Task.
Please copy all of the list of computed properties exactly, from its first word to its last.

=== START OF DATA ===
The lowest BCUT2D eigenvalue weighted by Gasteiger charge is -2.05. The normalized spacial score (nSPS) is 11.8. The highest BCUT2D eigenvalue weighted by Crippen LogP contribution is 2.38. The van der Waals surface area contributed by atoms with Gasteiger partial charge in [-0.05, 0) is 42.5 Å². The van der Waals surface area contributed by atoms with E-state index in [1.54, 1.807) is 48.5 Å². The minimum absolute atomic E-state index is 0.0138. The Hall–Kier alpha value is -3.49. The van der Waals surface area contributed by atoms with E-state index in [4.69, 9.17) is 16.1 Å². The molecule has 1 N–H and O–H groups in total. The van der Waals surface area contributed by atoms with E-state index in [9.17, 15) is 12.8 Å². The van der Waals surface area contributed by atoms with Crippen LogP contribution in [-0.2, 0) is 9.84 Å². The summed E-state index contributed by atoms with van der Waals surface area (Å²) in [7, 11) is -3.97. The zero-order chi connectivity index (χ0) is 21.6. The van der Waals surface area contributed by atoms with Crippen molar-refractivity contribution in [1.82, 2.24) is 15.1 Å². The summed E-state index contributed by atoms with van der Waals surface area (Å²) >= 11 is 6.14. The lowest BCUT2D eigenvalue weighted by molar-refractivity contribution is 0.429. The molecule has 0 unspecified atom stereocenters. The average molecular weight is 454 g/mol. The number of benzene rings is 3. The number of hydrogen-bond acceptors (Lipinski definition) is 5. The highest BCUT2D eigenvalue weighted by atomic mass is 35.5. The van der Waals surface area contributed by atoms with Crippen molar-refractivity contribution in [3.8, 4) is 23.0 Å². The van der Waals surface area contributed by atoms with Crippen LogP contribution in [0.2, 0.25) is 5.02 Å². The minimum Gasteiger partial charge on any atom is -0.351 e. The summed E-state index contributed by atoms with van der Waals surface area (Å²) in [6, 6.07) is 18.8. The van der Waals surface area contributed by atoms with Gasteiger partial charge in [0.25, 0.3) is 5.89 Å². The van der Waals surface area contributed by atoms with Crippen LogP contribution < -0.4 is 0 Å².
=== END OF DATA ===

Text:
The lowest BCUT2D eigenvalue weighted by Gasteiger charge is -2.05. The normalized spacial score (nSPS) is 11.8. The highest BCUT2D eigenvalue weighted by Crippen LogP contribution is 2.38. The van der Waals surface area contributed by atoms with Gasteiger partial charge in [-0.05, 0) is 42.5 Å². The van der Waals surface area contributed by atoms with E-state index in [1.54, 1.807) is 48.5 Å². The minimum absolute atomic E-state index is 0.0138. The Hall–Kier alpha value is -3.49. The van der Waals surface area contributed by atoms with E-state index in [4.69, 9.17) is 16.1 Å². The molecule has 1 N–H and O–H groups in total. The van der Waals surface area contributed by atoms with E-state index in [9.17, 15) is 12.8 Å². The van der Waals surface area contributed by atoms with Crippen LogP contribution in [-0.2, 0) is 9.84 Å². The summed E-state index contributed by atoms with van der Waals surface area (Å²) in [7, 11) is -3.97. The zero-order chi connectivity index (χ0) is 21.6. The van der Waals surface area contributed by atoms with Crippen molar-refractivity contribution in [1.82, 2.24) is 15.1 Å². The summed E-state index contributed by atoms with van der Waals surface area (Å²) >= 11 is 6.14. The lowest BCUT2D eigenvalue weighted by molar-refractivity contribution is 0.429. The molecule has 0 unspecified atom stereocenters. The average molecular weight is 454 g/mol. The number of benzene rings is 3. The number of hydrogen-bond acceptors (Lipinski definition) is 5. The highest BCUT2D eigenvalue weighted by atomic mass is 35.5. The van der Waals surface area contributed by atoms with Crippen molar-refractivity contribution in [3.8, 4) is 23.0 Å². The van der Waals surface area contributed by atoms with Crippen LogP contribution in [0.2, 0.25) is 5.02 Å². The minimum Gasteiger partial charge on any atom is -0.351 e. The summed E-state index contributed by atoms with van der Waals surface area (Å²) in [6, 6.07) is 18.8. The van der Waals surface area contributed by atoms with Gasteiger partial charge in [0.25, 0.3) is 5.89 Å². The van der Waals surface area contributed by atoms with Crippen LogP contribution < -0.4 is 0 Å².